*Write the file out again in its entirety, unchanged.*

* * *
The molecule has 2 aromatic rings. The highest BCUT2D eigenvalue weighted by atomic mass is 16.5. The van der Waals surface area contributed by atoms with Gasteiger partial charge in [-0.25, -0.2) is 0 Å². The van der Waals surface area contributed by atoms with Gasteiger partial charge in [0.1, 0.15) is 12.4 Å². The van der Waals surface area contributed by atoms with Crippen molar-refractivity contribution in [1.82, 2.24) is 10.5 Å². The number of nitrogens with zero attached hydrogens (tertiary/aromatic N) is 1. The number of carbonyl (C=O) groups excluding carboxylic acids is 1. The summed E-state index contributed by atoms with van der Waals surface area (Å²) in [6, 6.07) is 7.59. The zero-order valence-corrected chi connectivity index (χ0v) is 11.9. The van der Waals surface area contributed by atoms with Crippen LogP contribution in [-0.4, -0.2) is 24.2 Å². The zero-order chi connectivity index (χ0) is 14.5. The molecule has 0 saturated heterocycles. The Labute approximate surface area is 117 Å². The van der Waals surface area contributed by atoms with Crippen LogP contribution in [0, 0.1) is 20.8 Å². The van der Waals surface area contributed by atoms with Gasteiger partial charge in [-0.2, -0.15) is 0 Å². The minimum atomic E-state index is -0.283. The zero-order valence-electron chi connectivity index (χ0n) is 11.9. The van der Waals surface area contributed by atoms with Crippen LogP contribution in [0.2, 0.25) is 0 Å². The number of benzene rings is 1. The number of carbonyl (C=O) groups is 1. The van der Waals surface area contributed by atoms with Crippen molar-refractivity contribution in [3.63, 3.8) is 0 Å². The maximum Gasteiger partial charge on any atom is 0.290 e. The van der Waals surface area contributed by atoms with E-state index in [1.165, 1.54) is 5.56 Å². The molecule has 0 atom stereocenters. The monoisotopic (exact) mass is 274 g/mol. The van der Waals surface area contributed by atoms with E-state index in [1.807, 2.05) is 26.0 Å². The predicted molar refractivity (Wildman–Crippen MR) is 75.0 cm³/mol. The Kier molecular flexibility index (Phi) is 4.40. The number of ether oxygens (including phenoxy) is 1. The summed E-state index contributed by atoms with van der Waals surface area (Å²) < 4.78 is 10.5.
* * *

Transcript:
The molecule has 2 aromatic rings. The highest BCUT2D eigenvalue weighted by atomic mass is 16.5. The van der Waals surface area contributed by atoms with Gasteiger partial charge in [-0.25, -0.2) is 0 Å². The van der Waals surface area contributed by atoms with Gasteiger partial charge in [0.1, 0.15) is 12.4 Å². The van der Waals surface area contributed by atoms with Crippen molar-refractivity contribution in [1.82, 2.24) is 10.5 Å². The number of nitrogens with zero attached hydrogens (tertiary/aromatic N) is 1. The number of carbonyl (C=O) groups excluding carboxylic acids is 1. The summed E-state index contributed by atoms with van der Waals surface area (Å²) in [6, 6.07) is 7.59. The zero-order valence-corrected chi connectivity index (χ0v) is 11.9. The van der Waals surface area contributed by atoms with Crippen LogP contribution in [-0.4, -0.2) is 24.2 Å². The zero-order chi connectivity index (χ0) is 14.5. The molecule has 0 saturated heterocycles. The Labute approximate surface area is 117 Å². The van der Waals surface area contributed by atoms with Crippen LogP contribution in [0, 0.1) is 20.8 Å². The van der Waals surface area contributed by atoms with Gasteiger partial charge in [-0.2, -0.15) is 0 Å². The minimum atomic E-state index is -0.283. The zero-order valence-electron chi connectivity index (χ0n) is 11.9. The van der Waals surface area contributed by atoms with Crippen LogP contribution in [0.2, 0.25) is 0 Å². The number of benzene rings is 1. The number of carbonyl (C=O) groups is 1. The van der Waals surface area contributed by atoms with Crippen molar-refractivity contribution in [3.63, 3.8) is 0 Å². The maximum Gasteiger partial charge on any atom is 0.290 e. The van der Waals surface area contributed by atoms with E-state index in [1.165, 1.54) is 5.56 Å². The molecule has 0 atom stereocenters. The monoisotopic (exact) mass is 274 g/mol. The van der Waals surface area contributed by atoms with E-state index in [1.807, 2.05) is 26.0 Å². The predicted molar refractivity (Wildman–Crippen MR) is 75.0 cm³/mol. The Kier molecular flexibility index (Phi) is 4.40. The number of ether oxygens (including phenoxy) is 1. The summed E-state index contributed by atoms with van der Waals surface area (Å²) < 4.78 is 10.5.